Torrid hurricane season in store
Forecasters predict above-average spate of Atlantic storms.
US government scientists have released their latest prediction for how many hurricanes to expect in the Atlantic Ocean this summer. And the forecast contains a stark warning: don't let the relative calm of last year lull you into a false sense of security.
"For 2007, we're predicting a high probability of an above-average hurricane season," says Gerry Bell, lead hurricane forecaster at the National Oceanic and Atmospheric Administration (NOAA) Climate Prediction Center in Camp Springs, Maryland.
His team predicts that there will be 13 to 17 named tropical storms in the Atlantic this year. Of those, seven to ten will become hurricanes — and as many as five could become 'major' hurricanes, with winds of 178 kilometres per hour or greater.
The numbers are roughly similar to the predictions produced for 2006. But that forecast was too severe: fewer hurricanes than expected materialized (see 'How the NOAA forecast fared last year'). This was thanks to a sudden and late surge by El Niño — the rise in temperatures in the tropical Pacific that can also affect weather patterns in the Atlantic, thus suppressing hurricanes.
This year, however, forecasters expect El Niño to be followed in the next one to three months by its counterpart La Niña, which features cooling of tropical Pacific waters that can encourage the formation of Atlantic hurricanes. This means that the forecasts are unlikely to fall short a second time.
Since 1995, wind and water conditions off the western coast of Africa, where Atlantic hurricanes form, have been just right for tropical storms to be born, Bell explains. Ocean temperatures along their path have been higher than normal, providing more energy for growing storms to feed on.
The NOAA forecast for this year is strikingly similar to that produced by another leading hurricane-forecasting team. In April, researchers at Colorado State University in Fort Collins predicted 17 named storms, with nine hurricanes and five major hurricanes.
More than half of the US population lives in coastal areas, and NOAA uses its annual hurricane forecast to emphasize how residents should ensure that they have the right emergency equipment. "It is a big mistake to count on being lucky," says Michael Chertoff, secretary of the Department of Homeland Security and the man who came under much fire for the lacklustre federal response to the Katrina disaster in 2005.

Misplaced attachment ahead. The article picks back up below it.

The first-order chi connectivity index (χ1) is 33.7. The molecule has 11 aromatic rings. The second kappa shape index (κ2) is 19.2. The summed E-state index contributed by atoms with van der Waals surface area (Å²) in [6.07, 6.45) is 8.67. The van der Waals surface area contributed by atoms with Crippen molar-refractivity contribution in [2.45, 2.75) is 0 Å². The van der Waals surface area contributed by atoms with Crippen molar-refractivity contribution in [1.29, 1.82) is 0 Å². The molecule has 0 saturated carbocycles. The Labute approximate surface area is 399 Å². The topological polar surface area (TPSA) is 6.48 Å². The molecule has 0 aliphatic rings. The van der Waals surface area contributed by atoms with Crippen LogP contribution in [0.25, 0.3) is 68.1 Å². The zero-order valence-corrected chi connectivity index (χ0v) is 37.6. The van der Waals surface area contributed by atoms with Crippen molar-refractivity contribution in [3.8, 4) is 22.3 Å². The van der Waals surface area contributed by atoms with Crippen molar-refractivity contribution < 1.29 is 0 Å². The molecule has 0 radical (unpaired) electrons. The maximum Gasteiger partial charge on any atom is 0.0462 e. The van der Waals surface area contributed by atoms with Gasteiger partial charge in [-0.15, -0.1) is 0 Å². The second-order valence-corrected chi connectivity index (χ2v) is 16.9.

NOAA's news briefing on 22 May carried an undercurrent of tension, as vice-admiral Conrad Lautenbacher, the agency's head, shared the stage with the director of the National Hurricane Center in Miami, Bill Proenza. Late last week, Proenza accused NOAA of spending too much money on public outreach efforts and not enough on hurricane forecasting. Lautenbacher retorted on 21 May that he would provide whatever money is necessary to keep the hurricane centre operating at the level it needs.
As part of recent developments, this year the hurricane centre will be using a new computer modelling system to track storms as they develop. Called the Hurricane Weather and Research Forecast system (HWRF), it has been tested alongside the traditional forecasting models for the past three seasons, says the project's leader Naomi Surgi.
The new model incorporates several improvements, such as adding in real-time Doppler radar data gathered by the 'hurricane hunter' jets that fly into the hearts of storms. "It's been doing great," says Surgi. On 18 June, HWRF will become the main model that the hurricane centre will use to track storms. The old model will run in parallel so that forecasters can track which one performs better.
NOAA plans to update its forecast in August, just as peak hurricane season hits.